Agriculture and Trade Liberalisation

Extending the Uruguay Round Agreement

This report provides information on the average tariff levels and on the use of tariff-rate quotas, export subsidies and export credits by selected OECD countries for temperate-zone agricultural products. The implications of further liberalisation of the various instruments over the medium term are examined. The effects of further trade liberalisation of agricultural markets over the medium-term depend significantly on the modalities and prevailing market conditions against which the liberalisation scenarios are compared. On market access, although the largest impact on world prices is from tariff reductions, each of the current trade policy instruments (i.e. out-of-quota tariffs, in-quota tariffs, and tariff rate quotas) would have to be liberalised to obtain the greatest impact.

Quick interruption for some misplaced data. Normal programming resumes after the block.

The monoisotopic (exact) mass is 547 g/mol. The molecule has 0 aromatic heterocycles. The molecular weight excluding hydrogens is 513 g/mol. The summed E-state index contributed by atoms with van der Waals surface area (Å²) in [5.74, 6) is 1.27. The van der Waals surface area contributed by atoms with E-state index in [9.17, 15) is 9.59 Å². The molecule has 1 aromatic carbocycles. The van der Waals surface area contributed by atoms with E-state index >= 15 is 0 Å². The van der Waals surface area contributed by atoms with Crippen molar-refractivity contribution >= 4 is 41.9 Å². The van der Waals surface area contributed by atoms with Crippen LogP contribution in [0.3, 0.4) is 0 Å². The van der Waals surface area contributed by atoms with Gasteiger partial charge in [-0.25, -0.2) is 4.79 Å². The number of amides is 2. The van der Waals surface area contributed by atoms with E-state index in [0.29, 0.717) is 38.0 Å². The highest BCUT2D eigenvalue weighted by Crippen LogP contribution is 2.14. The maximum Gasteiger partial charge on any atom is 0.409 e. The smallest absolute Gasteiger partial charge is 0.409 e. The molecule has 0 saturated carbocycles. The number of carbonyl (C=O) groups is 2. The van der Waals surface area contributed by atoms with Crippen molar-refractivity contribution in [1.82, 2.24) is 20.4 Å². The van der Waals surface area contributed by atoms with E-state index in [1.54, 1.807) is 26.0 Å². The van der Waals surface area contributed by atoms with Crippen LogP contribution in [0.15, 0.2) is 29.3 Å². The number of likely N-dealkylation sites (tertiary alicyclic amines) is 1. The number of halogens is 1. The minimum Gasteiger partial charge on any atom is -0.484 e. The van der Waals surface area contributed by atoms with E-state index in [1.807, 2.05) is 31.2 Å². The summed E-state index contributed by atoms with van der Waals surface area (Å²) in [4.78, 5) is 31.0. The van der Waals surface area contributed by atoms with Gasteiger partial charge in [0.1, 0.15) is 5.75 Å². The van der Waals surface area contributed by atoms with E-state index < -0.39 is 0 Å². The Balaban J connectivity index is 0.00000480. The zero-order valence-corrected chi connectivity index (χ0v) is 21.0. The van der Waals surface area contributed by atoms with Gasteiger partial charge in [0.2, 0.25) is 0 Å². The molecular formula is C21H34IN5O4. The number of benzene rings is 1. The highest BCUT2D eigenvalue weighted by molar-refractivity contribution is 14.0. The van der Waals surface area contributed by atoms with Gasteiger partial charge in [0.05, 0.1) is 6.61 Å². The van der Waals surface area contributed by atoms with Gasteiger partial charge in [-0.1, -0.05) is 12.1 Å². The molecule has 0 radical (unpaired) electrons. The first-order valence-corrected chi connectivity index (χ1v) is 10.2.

On export subsidies, their current use is already at levels much lower than Uruguay Round commitments, and elimination would have modest effects for most commodities (except dairy products). This situation could change and further discipline on their use would prevent back-tracking. Export credits used by certain countries are also found to distort trade, although the effects on world markets and average prices remain relatively small, due to the small share of trade facilitated by these programmes and their small per-unit effect. Disciplines are necessary, however, to avoid even greater use of all forms of export competition policies. Countries have embarked on a new round of multilateral trade negotiations on agriculture. The challenge facing policy makers is to build upon the foundations of the URAA to further reduce trade distortions. This requires strengthening the disciplines already established and addressing weaknesses of the current agreement, such as those that have been identified in this report.

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